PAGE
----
CLASSIC ANIMATED ADVERTISING
December 28, 2013 posted by Mike Kazaleh

Love-In: Commercials Animated by Ed Love

Where did Ed Love work? A better question might be: Where didn’t he work?

A partial list of studios would include Disney, Iwerks, Lantz, MGM, Hanna-Barbera, Bob Clampett Productions, and DePatie-Freleng. He was fast and good so his services were always in demand. Here’s a small sampling of his commercial work…

Gro Pup

Snuffles the biscuit loving dog stars in this mini medical epic. Hal Smith and Daws Butler provide the vocals. From Hanna-Barbera.



Tony’s Band

Also from H&B. Art Gilmore narrates and Thurl Ravenscroft is Tony the Tiger again.



Bactine

Stick figures love this famous spray antiseptic in a bottle!



Gallo Wine

You can say “Hello” to Gallo, but Gallo won’t answer back because Gallo cannot speak, despite what you’ve heard about wine doing the talking…



Mr. Wiggle

Produced by DePatie-Freleng and animated by Ed Love. This spot caused me some confusion as a youngster because the villain’s name was “Sweet Tooth Sam” and that also happened to be the name of a villain in the Tom Terrific cartoons. There was no connection other than the name. Voices by Paul Frees and Daws Butler.

mrwiggle



Coca Cola – Mountain Flower

Produced by Walter Lantz in 1949, this was one of the last things made before the Lantz studio had its temporary shut down. Animated by Ed Love and Don Towsley (Ed animated the beginning and end, and Don did the middle part.) Directed by Dick Lundy.



Penn Mutual – Excerpts

Paul Fennell produced this sales film for the Penn Mutual life insurance company in 1947. It’s mostly camera moves and graphics. It’s nearly eighteen minutes long, and it’s dead boring. Rather than try to convince you folks to watch the entire film, I’ve compiled the actual bits of character animation into this video which is just over two minutes. Even the character animation is just a man lecturing you, a serious misuse of animation. Still, Ed did a nice job. He always does a nice job.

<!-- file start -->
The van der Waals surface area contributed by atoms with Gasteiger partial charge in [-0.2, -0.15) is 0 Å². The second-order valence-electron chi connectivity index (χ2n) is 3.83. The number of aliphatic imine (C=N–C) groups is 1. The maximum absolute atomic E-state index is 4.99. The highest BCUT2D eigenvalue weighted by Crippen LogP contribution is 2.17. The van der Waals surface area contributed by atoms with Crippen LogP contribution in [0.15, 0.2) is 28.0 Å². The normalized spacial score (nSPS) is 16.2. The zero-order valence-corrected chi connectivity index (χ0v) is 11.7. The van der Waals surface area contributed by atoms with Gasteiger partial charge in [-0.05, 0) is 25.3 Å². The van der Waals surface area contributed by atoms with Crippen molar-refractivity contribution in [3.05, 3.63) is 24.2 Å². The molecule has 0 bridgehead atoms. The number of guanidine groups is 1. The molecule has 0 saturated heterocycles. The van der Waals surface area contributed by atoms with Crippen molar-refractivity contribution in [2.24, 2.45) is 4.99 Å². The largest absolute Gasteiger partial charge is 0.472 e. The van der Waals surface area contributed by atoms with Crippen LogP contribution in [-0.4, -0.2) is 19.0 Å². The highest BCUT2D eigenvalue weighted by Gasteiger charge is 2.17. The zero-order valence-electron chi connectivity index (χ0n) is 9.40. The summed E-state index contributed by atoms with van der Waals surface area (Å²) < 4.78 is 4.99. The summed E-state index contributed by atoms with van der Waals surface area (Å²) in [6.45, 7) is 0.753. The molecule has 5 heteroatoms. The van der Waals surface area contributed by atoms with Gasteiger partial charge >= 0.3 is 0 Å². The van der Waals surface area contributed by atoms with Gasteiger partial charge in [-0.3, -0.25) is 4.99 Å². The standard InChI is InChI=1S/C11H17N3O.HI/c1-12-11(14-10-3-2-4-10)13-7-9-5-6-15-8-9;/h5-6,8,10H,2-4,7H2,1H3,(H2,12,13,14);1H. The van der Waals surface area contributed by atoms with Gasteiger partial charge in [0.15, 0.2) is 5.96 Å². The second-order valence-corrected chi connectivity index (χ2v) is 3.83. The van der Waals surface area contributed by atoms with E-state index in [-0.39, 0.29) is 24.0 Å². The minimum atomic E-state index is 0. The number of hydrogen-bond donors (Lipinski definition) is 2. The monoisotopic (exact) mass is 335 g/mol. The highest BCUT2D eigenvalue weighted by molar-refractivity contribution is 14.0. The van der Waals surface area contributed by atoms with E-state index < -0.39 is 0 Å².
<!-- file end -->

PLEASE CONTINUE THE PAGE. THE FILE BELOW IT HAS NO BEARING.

3 Comments

  • Very fine post, Mike, and a much-needed tribute to one of my favorite animators. Ed should be a Disney or Tex Avery legend! He worked at every studio. I like the animation he did on “Mountain Flower” about the best of all of these clips. His animation of Woody Woodpecker in “Woody the Giant Killer” and “Wet Blanket Policy” were outstanding as well. Ed got out a lot of footage, and could do a high quality job. Some of his assistants, like Kimi Calvert, who did a lot of his inbetweens on “The Three Musketeers” at Hanna-Barbera, took a very dim view of his scribbled extremes and charts, and even more scribbly exposure sheets. I’ll never forget a “Libbyland” frozen dinner spot he animated in a weekend for Spungbuggy Works back in 1971. It took me two weeks to figure out all his charts and very lightly indicated extremes. On a lot of scenes he just charted the layouts! However, when all the drawings were finished, it still looked exactly like his timing! He was a master of animation as it exists OUTSIDE of drawing, all he needed to do was lightly indicate a motion, chart it and it was done! He probably would have been a good computer animator, he would have loved it, no need for drawing!

  • Referring to Mark Kausler’s anecdotes about Ed Love – I’ve always heard these things about his later work habits and been completely perplexed as to how an animator working so rough, leaving his assistants bewildered, could produce animation that had HIS personal stamp on it. Did he always work this way, going back to the Walter Lantz era for example, or did this method of working extremely rough and in shorthand develop over time? Animators in the “golden era” were used to having an assistant with whom they might collaborate for years on end. In later years, I doubt they would even know who was going to assist them. I am sure it would be tiresome for a “legend“, as Mark called Mr. Love, to revert back to a more explicit approach just to accommodate the mystery assistant that might be employed on their work.

    Love’s work did tend to get more mechanical in the limited animation era, almost by necessity, but he had a certain formula to achieving a pleasant effect that was always lively.

  • Always wondered about this, but what and when was the “limited animation era”? I’ve always thought there was a sharp nosedive in animation quality from shorts of the early 50s to those of the early 60s, but don’t know why. Industry-wide budget cuts I suppose.

Leave a Reply

Your email address will not be published. Required fields are marked *

You may use these HTML tags and attributes: <a href="" title=""> <abbr title=""> <acronym title=""> <b> <blockquote cite=""> <cite> <code> <del datetime=""> <em> <i> <q cite=""> <strike> <strong>